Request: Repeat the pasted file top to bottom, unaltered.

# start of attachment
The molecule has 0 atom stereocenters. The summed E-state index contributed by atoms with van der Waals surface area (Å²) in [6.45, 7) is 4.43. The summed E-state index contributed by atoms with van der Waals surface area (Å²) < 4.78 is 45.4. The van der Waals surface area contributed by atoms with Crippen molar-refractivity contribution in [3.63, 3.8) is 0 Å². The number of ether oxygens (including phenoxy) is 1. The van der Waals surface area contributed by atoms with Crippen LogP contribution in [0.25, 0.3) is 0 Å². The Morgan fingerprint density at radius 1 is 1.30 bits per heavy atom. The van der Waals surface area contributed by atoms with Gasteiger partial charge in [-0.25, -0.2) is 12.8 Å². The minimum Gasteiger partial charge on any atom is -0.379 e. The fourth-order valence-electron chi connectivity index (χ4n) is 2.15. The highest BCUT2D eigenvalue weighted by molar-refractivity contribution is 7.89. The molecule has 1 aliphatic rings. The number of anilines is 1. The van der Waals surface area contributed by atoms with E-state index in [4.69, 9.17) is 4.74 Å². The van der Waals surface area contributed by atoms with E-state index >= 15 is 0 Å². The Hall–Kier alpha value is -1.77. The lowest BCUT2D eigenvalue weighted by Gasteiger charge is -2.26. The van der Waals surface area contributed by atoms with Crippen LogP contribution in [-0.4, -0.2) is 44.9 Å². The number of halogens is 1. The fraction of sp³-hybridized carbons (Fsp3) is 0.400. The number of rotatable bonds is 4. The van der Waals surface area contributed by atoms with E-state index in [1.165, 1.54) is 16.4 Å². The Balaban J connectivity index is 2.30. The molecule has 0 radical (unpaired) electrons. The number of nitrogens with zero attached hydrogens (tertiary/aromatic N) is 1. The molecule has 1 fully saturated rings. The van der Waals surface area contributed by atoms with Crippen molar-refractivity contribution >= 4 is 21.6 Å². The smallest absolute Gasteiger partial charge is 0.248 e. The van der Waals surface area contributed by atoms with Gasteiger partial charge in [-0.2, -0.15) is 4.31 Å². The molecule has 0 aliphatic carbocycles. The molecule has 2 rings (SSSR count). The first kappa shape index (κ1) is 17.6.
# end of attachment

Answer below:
The molecule has 0 atom stereocenters. The summed E-state index contributed by atoms with van der Waals surface area (Å²) in [6.45, 7) is 4.43. The summed E-state index contributed by atoms with van der Waals surface area (Å²) < 4.78 is 45.4. The van der Waals surface area contributed by atoms with Crippen molar-refractivity contribution in [3.63, 3.8) is 0 Å². The number of ether oxygens (including phenoxy) is 1. The van der Waals surface area contributed by atoms with Crippen LogP contribution in [0.25, 0.3) is 0 Å². The Morgan fingerprint density at radius 1 is 1.30 bits per heavy atom. The van der Waals surface area contributed by atoms with Gasteiger partial charge in [-0.25, -0.2) is 12.8 Å². The minimum Gasteiger partial charge on any atom is -0.379 e. The fourth-order valence-electron chi connectivity index (χ4n) is 2.15. The highest BCUT2D eigenvalue weighted by molar-refractivity contribution is 7.89. The molecule has 1 aliphatic rings. The number of anilines is 1. The van der Waals surface area contributed by atoms with E-state index in [4.69, 9.17) is 4.74 Å². The van der Waals surface area contributed by atoms with E-state index >= 15 is 0 Å². The Hall–Kier alpha value is -1.77. The lowest BCUT2D eigenvalue weighted by Gasteiger charge is -2.26. The van der Waals surface area contributed by atoms with Crippen LogP contribution in [-0.4, -0.2) is 44.9 Å². The number of halogens is 1. The fraction of sp³-hybridized carbons (Fsp3) is 0.400. The number of rotatable bonds is 4. The van der Waals surface area contributed by atoms with E-state index in [1.165, 1.54) is 16.4 Å². The Balaban J connectivity index is 2.30. The molecule has 0 radical (unpaired) electrons. The number of nitrogens with zero attached hydrogens (tertiary/aromatic N) is 1. The molecule has 1 fully saturated rings. The van der Waals surface area contributed by atoms with Crippen molar-refractivity contribution >= 4 is 21.6 Å². The smallest absolute Gasteiger partial charge is 0.248 e. The van der Waals surface area contributed by atoms with Gasteiger partial charge in [-0.2, -0.15) is 4.31 Å². The molecule has 0 aliphatic carbocycles. The molecule has 2 rings (SSSR count). The first kappa shape index (κ1) is 17.6.